Though the space is small, the price tag for equipment is large. The bed-like Reformer, star of the show, costs $3,600. A studio needs a dozen. The XO Chair and various other devices, including ropes and pulleys, run about $1,000 each. Watson, who used equipment financing, adds it costs from $158,000 to $225,000 to open a studio.

In December Watson and her new partners agreed to open three more units in Orange County over the next 18 months, including one in Irvine.

Growing Sonic (again)

Sonic Drive-In franchisee Buddy McClain likes to do business with regional banks. That’s because he knows (and feeds) the people who make the loans. “I saw one of my bankers this week in the parking lot of one of my restaurants,” he recalls.

But surely national lenders have come calling? After all, McClain and his partner Bruce Vaughn operate 96 Sonics and plan to open at least 40 more throughout Florida, Alabama and Mississippi.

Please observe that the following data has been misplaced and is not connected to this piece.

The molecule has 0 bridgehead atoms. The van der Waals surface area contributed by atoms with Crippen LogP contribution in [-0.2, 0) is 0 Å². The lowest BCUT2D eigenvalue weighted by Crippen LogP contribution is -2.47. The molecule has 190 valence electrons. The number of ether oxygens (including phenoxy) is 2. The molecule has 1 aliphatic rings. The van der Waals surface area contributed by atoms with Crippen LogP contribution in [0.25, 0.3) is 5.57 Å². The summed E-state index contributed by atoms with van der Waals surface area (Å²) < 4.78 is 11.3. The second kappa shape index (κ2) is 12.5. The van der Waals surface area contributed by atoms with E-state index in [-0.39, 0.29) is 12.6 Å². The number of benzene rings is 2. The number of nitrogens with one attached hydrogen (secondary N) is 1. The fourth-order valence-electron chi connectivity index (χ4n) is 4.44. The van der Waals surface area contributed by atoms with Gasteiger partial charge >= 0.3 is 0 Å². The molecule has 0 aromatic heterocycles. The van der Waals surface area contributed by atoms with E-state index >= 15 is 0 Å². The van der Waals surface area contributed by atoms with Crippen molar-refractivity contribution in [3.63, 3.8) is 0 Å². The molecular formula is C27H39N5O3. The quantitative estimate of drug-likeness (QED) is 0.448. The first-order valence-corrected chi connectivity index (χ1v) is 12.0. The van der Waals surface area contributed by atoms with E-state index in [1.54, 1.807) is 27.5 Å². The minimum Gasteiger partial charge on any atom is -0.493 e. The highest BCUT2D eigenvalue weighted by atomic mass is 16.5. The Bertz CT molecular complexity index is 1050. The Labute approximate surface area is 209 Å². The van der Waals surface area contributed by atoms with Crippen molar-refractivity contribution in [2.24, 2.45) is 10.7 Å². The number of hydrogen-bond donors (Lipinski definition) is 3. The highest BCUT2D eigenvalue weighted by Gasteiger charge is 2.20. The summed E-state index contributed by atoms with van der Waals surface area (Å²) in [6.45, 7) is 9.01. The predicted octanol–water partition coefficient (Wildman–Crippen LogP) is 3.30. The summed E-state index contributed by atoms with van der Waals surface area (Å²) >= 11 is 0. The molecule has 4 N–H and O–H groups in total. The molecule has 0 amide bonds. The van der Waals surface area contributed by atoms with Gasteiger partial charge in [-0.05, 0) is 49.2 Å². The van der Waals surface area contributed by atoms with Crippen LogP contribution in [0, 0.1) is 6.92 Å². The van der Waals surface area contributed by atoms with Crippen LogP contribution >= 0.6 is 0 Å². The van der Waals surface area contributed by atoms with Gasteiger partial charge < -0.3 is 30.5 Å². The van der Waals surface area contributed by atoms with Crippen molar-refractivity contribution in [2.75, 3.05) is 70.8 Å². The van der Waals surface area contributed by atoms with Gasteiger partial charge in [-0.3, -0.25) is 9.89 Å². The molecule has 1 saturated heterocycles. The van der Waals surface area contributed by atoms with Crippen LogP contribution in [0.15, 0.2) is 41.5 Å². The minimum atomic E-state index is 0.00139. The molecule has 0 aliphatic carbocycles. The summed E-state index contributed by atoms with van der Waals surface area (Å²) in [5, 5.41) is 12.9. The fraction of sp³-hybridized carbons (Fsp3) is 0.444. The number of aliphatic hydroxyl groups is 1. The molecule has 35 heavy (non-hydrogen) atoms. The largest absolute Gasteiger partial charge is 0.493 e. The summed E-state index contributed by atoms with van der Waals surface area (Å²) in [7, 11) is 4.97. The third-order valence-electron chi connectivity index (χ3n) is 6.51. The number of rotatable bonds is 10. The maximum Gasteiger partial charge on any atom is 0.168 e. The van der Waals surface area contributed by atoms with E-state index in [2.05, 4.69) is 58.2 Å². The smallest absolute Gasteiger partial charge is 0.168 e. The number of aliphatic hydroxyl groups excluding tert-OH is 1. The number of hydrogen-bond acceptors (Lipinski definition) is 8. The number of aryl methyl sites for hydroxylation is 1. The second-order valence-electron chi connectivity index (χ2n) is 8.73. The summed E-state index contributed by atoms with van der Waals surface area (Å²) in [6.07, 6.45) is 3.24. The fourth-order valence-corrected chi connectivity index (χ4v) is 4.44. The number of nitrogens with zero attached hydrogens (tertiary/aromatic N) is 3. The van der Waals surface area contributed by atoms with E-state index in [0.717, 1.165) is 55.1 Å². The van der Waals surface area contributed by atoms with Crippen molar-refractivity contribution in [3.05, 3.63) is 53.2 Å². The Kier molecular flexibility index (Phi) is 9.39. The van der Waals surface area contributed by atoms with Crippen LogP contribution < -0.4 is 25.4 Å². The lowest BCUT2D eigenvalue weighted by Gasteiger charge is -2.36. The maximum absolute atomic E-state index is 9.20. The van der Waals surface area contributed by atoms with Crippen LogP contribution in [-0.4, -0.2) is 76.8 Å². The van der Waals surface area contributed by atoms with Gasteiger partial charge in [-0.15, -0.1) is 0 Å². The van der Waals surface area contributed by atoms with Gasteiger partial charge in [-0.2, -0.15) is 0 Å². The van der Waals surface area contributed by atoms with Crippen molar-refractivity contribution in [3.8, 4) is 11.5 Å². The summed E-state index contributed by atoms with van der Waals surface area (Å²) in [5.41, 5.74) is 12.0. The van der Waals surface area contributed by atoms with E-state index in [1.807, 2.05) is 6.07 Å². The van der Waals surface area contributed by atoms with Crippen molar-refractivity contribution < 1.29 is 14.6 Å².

“They came and made decent offers,” McClain allows, “but we really like the local contacts. Guys in Boston aren’t eating in my restaurants.”

McClain, 61 and a native Mississippian, has been a Sonic franchisee since his early 20s. Forming partnerships along the way, he oversaw more than 100 units by the mid-aughts.

That’s when he sold his interests to focus on the three aforementioned states.

Today, he also lectures on entrepreneurialism at universities in the South. “I do it to sell the entrepreneurial spirit of America,” he says. “But I’m also recruiting. I usually pick up one or two people who say if he can do it, maybe I can, too.”